On Shada

Road trip. Friday. Me and my dad, on the way to Baltimore.

It’s a long trip from Raleigh to Baltimore. Six hours, under the best of conditions. The roads, at least from Raleigh to Richmond — half-way there — are desolate stretches of the American landscape. Boredom inducing.

I took two Doctor Who audios for the ride — Real Time and Shada.

Didn’t listen to Real Time. My dad and I listened to Shada.

I hadn’t heard this since, oh, December 2003.

Shada was written by Douglas Adams as the season finale of season 17, way back during the Tom Baker era in 1979. Due to an electrician’s strike production of the story was halted, and ultimately cancelled with the six-episode story half-completed. Fast-forward two decades and BBCi and Big Finish Productions mounted a new audio production of Shada, this time starring Paul McGann’s eighth Doctor. Some elements of Douglas Adams’ original script were reworked–a new prologue was added explaining why the eighth, not the fourth, Doctor was involved in the story, as some of the footage from the 1979 Shada was used in The Five Doctors when Tom Baker refused to appear in the twentieth-anniversary story. By and large, though, Adams’ work was brought from the television medium to the audio medium, and Shada worked.

The first five episodes worked pretty well in the audio format. The sixth episode, though, needed some visuals, especially for the final mental confrontation with Skagra. And I think they could have updated some of the dialogue to account for the changed circumstances of Romana–there’s a line where she tells Chris that she lands in prisons all the time, which really isn’t true for Madame President Romana. She used to land in prisons all the time. 🙂

It’s a little odd to hear McGann saying Tom Baker’s lines, but McGann plays them a little more seriously than Baker did in the unfinished Shada. I do think that McGann tried to play the Doctor a little broader in Shada than he did in any of his other audio stories to fit with the script. I liked McGann’s “K-9, how did I ever manage these past regenerations without you” line. It’s a paraphrase, I know, but the gist is the same. 🙂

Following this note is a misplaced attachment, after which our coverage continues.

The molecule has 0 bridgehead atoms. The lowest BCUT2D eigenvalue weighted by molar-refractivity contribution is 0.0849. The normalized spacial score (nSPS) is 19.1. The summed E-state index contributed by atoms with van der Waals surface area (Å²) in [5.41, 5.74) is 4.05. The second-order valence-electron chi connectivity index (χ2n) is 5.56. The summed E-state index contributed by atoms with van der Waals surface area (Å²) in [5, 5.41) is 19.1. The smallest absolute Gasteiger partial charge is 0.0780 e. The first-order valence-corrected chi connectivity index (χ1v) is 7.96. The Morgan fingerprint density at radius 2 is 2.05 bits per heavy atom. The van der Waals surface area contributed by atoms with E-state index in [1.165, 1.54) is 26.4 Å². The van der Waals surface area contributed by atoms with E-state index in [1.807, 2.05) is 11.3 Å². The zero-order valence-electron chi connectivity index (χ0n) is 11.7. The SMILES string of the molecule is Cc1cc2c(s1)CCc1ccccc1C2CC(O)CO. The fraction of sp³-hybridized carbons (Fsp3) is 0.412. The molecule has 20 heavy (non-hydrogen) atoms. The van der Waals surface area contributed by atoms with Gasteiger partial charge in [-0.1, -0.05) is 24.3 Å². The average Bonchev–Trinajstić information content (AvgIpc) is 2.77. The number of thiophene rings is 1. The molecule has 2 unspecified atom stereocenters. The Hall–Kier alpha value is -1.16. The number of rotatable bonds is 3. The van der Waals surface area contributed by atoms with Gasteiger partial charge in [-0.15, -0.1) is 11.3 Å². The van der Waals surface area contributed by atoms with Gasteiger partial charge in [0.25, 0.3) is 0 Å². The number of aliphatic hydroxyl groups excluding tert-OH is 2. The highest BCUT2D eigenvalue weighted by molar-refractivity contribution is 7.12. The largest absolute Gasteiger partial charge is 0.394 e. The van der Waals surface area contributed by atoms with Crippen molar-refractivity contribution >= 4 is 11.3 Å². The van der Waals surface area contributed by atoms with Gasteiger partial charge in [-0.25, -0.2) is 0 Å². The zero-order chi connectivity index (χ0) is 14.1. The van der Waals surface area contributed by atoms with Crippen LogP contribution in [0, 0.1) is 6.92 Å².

I really don’t know where this fits into the Eighth Doctor’s chronology. My inclination would be to place it right after Enemy Within (also known as the Television Movie), but it’s clear from the dialogue with Wilkins that the Eighth Doctor has been to Cambridge many times. So it has to come sometime later, but before Neverland/Zagreus (at which point neither the Doctor or Romana would speak glowingly of Rassilon). So before Storm Warning, then, which must occur later in the Eighth Doctor’s life than previously believed, unless the Eighth Doctor immediately after sucking face with Grace visited Professor Chronotis five or six times for the sodding hell of it. 😉

I’d have liked the dialogue to have made it clearer that the reason the Eighth Doctor and Romana were doing the bookstore and museum crawl in Cambridge in the first episode was so they wouldn’t accidentally bump into their previous selves, who were at the same time punting down the Cam and getting picked up by Borusa’s time scoop. The pre-credits sequence sort of explains how that fits, but maybe that would have been a little fanwanky for long-time fans and confusing to an audience who wasn’t familiar with the The Five Doctors (like my dad).

This is what my dad said about Shada. It was a little like Benny Hill. And it was really quite good. Since he doesn’t know much at all about Doctor Who, I think that’s a review anyone could live with. Douglas Adams, Gary Russell, Paul McGann, Big Finish, you all done good. 🙂

Published by Allyn

A writer, editor, journalist, sometimes coder, occasional historian, and all-around scholar, Allyn Gibson is the writer for Diamond Comic Distributors' monthly PREVIEWS catalog, used by comic book shops and throughout the comics industry, and the editor for its monthly order forms. In his over ten years in the industry, Allyn has interviewed comics creators and pop culture celebrities, covered conventions, analyzed industry revenue trends, and written copy for comics, toys, and other pop culture merchandise. Allyn is also known for his short fiction (including the Star Trek story "Make-Believe,"the Doctor Who short story "The Spindle of Necessity," and the ReDeus story "The Ginger Kid"). Allyn has been blogging regularly with WordPress since 2004.

3 thoughts on “On Shada

  1. Allyn, how were you able to listen to Shada in the car? Were you able to transfer the streaming audio onto a CD or MP3 or some such file? Would love to be able to do this, as I listen to radio shows in the car almost exclusively.

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